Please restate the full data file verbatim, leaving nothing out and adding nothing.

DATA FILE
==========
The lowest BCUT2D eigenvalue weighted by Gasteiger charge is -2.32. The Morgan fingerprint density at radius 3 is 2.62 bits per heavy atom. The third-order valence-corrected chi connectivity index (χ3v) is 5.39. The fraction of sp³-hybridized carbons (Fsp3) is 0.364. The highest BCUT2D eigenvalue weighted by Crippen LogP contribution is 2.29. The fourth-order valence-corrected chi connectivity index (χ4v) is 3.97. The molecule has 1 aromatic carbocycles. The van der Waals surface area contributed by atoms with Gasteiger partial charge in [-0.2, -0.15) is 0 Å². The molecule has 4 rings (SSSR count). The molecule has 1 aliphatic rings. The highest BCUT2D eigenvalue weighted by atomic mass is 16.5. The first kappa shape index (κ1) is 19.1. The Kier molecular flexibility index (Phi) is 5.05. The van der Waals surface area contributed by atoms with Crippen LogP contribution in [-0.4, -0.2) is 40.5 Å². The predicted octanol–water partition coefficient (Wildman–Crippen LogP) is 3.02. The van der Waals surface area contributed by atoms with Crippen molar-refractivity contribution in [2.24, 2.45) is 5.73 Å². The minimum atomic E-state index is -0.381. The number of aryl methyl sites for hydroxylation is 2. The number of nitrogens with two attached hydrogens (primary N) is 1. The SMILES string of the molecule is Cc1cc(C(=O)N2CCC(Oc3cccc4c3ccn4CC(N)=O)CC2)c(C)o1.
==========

The lowest BCUT2D eigenvalue weighted by Gasteiger charge is -2.32. The Morgan fingerprint density at radius 3 is 2.62 bits per heavy atom. The third-order valence-corrected chi connectivity index (χ3v) is 5.39. The fraction of sp³-hybridized carbons (Fsp3) is 0.364. The highest BCUT2D eigenvalue weighted by Crippen LogP contribution is 2.29. The fourth-order valence-corrected chi connectivity index (χ4v) is 3.97. The molecule has 1 aromatic carbocycles. The van der Waals surface area contributed by atoms with Gasteiger partial charge in [-0.2, -0.15) is 0 Å². The molecule has 4 rings (SSSR count). The molecule has 1 aliphatic rings. The highest BCUT2D eigenvalue weighted by atomic mass is 16.5. The first kappa shape index (κ1) is 19.1. The Kier molecular flexibility index (Phi) is 5.05. The van der Waals surface area contributed by atoms with Crippen LogP contribution in [-0.4, -0.2) is 40.5 Å². The predicted octanol–water partition coefficient (Wildman–Crippen LogP) is 3.02. The van der Waals surface area contributed by atoms with Crippen molar-refractivity contribution in [2.24, 2.45) is 5.73 Å². The minimum atomic E-state index is -0.381. The number of aryl methyl sites for hydroxylation is 2. The number of nitrogens with two attached hydrogens (primary N) is 1. The SMILES string of the molecule is Cc1cc(C(=O)N2CCC(Oc3cccc4c3ccn4CC(N)=O)CC2)c(C)o1.